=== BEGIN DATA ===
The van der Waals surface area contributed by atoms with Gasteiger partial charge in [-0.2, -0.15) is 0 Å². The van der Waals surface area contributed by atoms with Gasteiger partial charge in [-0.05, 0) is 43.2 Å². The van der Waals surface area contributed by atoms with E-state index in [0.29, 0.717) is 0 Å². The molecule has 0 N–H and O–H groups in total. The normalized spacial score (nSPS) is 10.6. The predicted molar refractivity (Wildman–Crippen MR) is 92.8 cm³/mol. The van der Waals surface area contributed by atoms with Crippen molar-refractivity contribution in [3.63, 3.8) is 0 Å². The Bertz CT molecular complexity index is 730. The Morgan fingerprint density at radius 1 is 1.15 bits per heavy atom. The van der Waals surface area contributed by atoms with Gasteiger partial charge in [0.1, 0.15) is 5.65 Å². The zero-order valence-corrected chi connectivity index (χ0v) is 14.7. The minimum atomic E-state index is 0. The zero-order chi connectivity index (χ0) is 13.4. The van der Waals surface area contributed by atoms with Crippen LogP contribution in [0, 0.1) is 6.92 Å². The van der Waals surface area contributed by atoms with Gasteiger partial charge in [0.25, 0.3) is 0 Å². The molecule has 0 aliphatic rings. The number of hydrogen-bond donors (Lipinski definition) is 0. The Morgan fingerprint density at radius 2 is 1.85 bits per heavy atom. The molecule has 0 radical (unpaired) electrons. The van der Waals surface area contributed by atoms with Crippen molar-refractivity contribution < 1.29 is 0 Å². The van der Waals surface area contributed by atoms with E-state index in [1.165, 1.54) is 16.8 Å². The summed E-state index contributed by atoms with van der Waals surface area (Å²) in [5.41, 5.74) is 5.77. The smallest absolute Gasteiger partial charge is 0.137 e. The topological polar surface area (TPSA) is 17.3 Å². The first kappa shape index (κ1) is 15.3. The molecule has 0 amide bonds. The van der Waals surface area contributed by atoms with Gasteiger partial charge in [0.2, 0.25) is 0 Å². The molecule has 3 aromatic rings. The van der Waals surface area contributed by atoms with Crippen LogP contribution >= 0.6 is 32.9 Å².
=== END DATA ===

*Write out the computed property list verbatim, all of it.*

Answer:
The van der Waals surface area contributed by atoms with Gasteiger partial charge in [-0.2, -0.15) is 0 Å². The van der Waals surface area contributed by atoms with Gasteiger partial charge in [-0.05, 0) is 43.2 Å². The van der Waals surface area contributed by atoms with E-state index in [0.29, 0.717) is 0 Å². The molecule has 0 N–H and O–H groups in total. The normalized spacial score (nSPS) is 10.6. The predicted molar refractivity (Wildman–Crippen MR) is 92.8 cm³/mol. The van der Waals surface area contributed by atoms with Crippen molar-refractivity contribution in [3.63, 3.8) is 0 Å². The Bertz CT molecular complexity index is 730. The Morgan fingerprint density at radius 1 is 1.15 bits per heavy atom. The van der Waals surface area contributed by atoms with Gasteiger partial charge in [0.1, 0.15) is 5.65 Å². The zero-order valence-corrected chi connectivity index (χ0v) is 14.7. The minimum atomic E-state index is 0. The zero-order chi connectivity index (χ0) is 13.4. The van der Waals surface area contributed by atoms with Crippen LogP contribution in [0, 0.1) is 6.92 Å². The van der Waals surface area contributed by atoms with Gasteiger partial charge in [0.25, 0.3) is 0 Å². The molecule has 0 aliphatic rings. The number of hydrogen-bond donors (Lipinski definition) is 0. The Morgan fingerprint density at radius 2 is 1.85 bits per heavy atom. The molecule has 0 radical (unpaired) electrons. The van der Waals surface area contributed by atoms with Crippen molar-refractivity contribution < 1.29 is 0 Å². The van der Waals surface area contributed by atoms with E-state index in [1.165, 1.54) is 16.8 Å². The summed E-state index contributed by atoms with van der Waals surface area (Å²) in [5.41, 5.74) is 5.77. The smallest absolute Gasteiger partial charge is 0.137 e. The topological polar surface area (TPSA) is 17.3 Å². The first kappa shape index (κ1) is 15.3. The molecule has 0 amide bonds. The van der Waals surface area contributed by atoms with Gasteiger partial charge in [0.2, 0.25) is 0 Å². The molecule has 3 aromatic rings. The van der Waals surface area contributed by atoms with Crippen LogP contribution >= 0.6 is 32.9 Å².